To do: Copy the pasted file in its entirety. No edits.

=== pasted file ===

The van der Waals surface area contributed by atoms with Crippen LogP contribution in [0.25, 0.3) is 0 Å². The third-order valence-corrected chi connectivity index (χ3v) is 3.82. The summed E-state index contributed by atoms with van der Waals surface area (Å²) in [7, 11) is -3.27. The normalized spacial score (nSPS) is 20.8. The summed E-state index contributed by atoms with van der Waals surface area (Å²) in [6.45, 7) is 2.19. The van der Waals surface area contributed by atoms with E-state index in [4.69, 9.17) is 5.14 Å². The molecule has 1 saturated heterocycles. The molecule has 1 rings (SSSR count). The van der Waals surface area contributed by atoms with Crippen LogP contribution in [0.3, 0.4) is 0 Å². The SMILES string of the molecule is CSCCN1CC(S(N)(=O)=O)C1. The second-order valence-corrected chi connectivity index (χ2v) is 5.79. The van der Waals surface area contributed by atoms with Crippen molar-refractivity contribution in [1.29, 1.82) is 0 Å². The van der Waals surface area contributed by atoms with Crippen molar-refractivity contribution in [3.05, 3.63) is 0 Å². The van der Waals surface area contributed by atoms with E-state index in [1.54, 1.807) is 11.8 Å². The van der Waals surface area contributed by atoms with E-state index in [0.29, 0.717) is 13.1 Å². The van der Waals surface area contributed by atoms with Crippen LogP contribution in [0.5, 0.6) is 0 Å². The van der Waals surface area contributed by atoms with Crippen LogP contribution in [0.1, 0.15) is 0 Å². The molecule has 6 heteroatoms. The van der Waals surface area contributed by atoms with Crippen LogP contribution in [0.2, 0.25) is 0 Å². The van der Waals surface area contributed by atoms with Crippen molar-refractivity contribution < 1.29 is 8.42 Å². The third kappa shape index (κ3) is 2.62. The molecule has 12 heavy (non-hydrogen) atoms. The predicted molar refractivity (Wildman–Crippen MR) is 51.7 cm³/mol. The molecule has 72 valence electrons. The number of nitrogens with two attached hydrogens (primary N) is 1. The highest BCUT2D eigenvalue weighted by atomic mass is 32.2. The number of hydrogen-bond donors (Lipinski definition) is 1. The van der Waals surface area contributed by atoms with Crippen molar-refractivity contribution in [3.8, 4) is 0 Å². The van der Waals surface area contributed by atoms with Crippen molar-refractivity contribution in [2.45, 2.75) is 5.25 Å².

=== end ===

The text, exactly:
The van der Waals surface area contributed by atoms with Crippen LogP contribution in [0.25, 0.3) is 0 Å². The third-order valence-corrected chi connectivity index (χ3v) is 3.82. The summed E-state index contributed by atoms with van der Waals surface area (Å²) in [7, 11) is -3.27. The normalized spacial score (nSPS) is 20.8. The summed E-state index contributed by atoms with van der Waals surface area (Å²) in [6.45, 7) is 2.19. The van der Waals surface area contributed by atoms with E-state index in [4.69, 9.17) is 5.14 Å². The molecule has 1 saturated heterocycles. The molecule has 1 rings (SSSR count). The van der Waals surface area contributed by atoms with Crippen LogP contribution in [0.3, 0.4) is 0 Å². The SMILES string of the molecule is CSCCN1CC(S(N)(=O)=O)C1. The second-order valence-corrected chi connectivity index (χ2v) is 5.79. The van der Waals surface area contributed by atoms with Crippen molar-refractivity contribution in [1.29, 1.82) is 0 Å². The van der Waals surface area contributed by atoms with Crippen molar-refractivity contribution in [3.05, 3.63) is 0 Å². The van der Waals surface area contributed by atoms with E-state index in [1.54, 1.807) is 11.8 Å². The van der Waals surface area contributed by atoms with E-state index in [0.29, 0.717) is 13.1 Å². The van der Waals surface area contributed by atoms with Crippen LogP contribution in [0.5, 0.6) is 0 Å². The van der Waals surface area contributed by atoms with Crippen LogP contribution in [0.1, 0.15) is 0 Å². The molecule has 6 heteroatoms. The van der Waals surface area contributed by atoms with Crippen LogP contribution in [0.2, 0.25) is 0 Å². The van der Waals surface area contributed by atoms with Crippen molar-refractivity contribution < 1.29 is 8.42 Å². The third kappa shape index (κ3) is 2.62. The molecule has 12 heavy (non-hydrogen) atoms. The predicted molar refractivity (Wildman–Crippen MR) is 51.7 cm³/mol. The molecule has 72 valence electrons. The number of nitrogens with two attached hydrogens (primary N) is 1. The highest BCUT2D eigenvalue weighted by atomic mass is 32.2. The number of hydrogen-bond donors (Lipinski definition) is 1. The van der Waals surface area contributed by atoms with Crippen molar-refractivity contribution in [3.8, 4) is 0 Å². The van der Waals surface area contributed by atoms with Crippen molar-refractivity contribution in [2.45, 2.75) is 5.25 Å².